A Postcard from the Edge

aka Postcards from the Edge 001

Postcards from the Edge is series of LITFL posts on International Emergency Medicine. Also, remember to join the International Emergency Medicine (Australasia) group if you’re on Facebook!

The first of our “Postcards from the Edge” comes from Perth, Western Australia but spans from the southern tip of the globe, through Papua New Guinea and Asia to Nepal! Associate Professor Chris Curry has ventured the globe doing things as adventurous as Antarctic expedition medicine since becoming an Emergency Physician. Currently working at Fremantle Hospital, Chris maintains a strong interest in International Emergency Medicine dedicating significant portions of his professional life towards helping support the development of Emergency Medicine overseas. He has done much work in Papua New Guinea, helping set up an Emergency Medicine training program, and he has ongoing involvement in the development of the specialty in several other countries in the Asian region. He is also the foundation chair of the Australasian College for Emergency Medicine’s special interest group in International Emergency Medicine (IEMSIG), and the editor behind the newsletter that is published electronically through this group (the newsletters can also be accessed on LITFL for wider dissemination).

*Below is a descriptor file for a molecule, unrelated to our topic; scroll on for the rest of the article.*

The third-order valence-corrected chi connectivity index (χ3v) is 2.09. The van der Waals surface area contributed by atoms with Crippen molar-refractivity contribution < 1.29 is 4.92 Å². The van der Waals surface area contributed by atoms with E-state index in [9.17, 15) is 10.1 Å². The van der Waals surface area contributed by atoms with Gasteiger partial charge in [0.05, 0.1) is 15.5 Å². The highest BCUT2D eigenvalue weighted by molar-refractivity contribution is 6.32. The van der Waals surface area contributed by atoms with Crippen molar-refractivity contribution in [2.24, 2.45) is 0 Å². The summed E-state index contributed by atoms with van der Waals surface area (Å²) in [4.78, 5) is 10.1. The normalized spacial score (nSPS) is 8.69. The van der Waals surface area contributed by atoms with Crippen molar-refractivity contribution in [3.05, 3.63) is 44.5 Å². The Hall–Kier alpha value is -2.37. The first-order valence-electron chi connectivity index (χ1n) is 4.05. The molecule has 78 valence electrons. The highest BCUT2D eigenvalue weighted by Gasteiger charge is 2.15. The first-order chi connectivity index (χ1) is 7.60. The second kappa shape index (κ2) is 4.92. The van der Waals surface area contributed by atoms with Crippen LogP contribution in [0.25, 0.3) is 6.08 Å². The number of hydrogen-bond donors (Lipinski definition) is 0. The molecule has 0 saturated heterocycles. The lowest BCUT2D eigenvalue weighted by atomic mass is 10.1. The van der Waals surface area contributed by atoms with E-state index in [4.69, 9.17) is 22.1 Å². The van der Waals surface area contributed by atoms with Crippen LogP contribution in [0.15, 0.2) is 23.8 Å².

Brolly – Ladakh, Indian Tibet
“Brolly – Ladakh, Indian Tibet, 2010”

Chris was kind enough to answer a few questions from the LITFL team..

Q1. What is your background in Emergency Medicine, and what inspired you to do international work?

As a student I organised elective time in several hospitals in the country of my birth, Kenya, with a view towards rural hospital generalist practice in developing environments.  On graduating from UWA I initially joined the then infant Family Medicine Training Program.  I tried to get to South Africa for developing world experience but settled for the NHS in the UK.  There I signed up for a Diploma in Tropical Medicine and Public Health, amongst other things, but got side-tracked by mountaineering.  I eventually returned to my initial objective 23 years later.

Skiing snow
“Skiing snow – Alaska – that’s gear on a sled, not a corpse… 1986”

Q2. At what stage of your career did your interest in international Emergency Medicine start?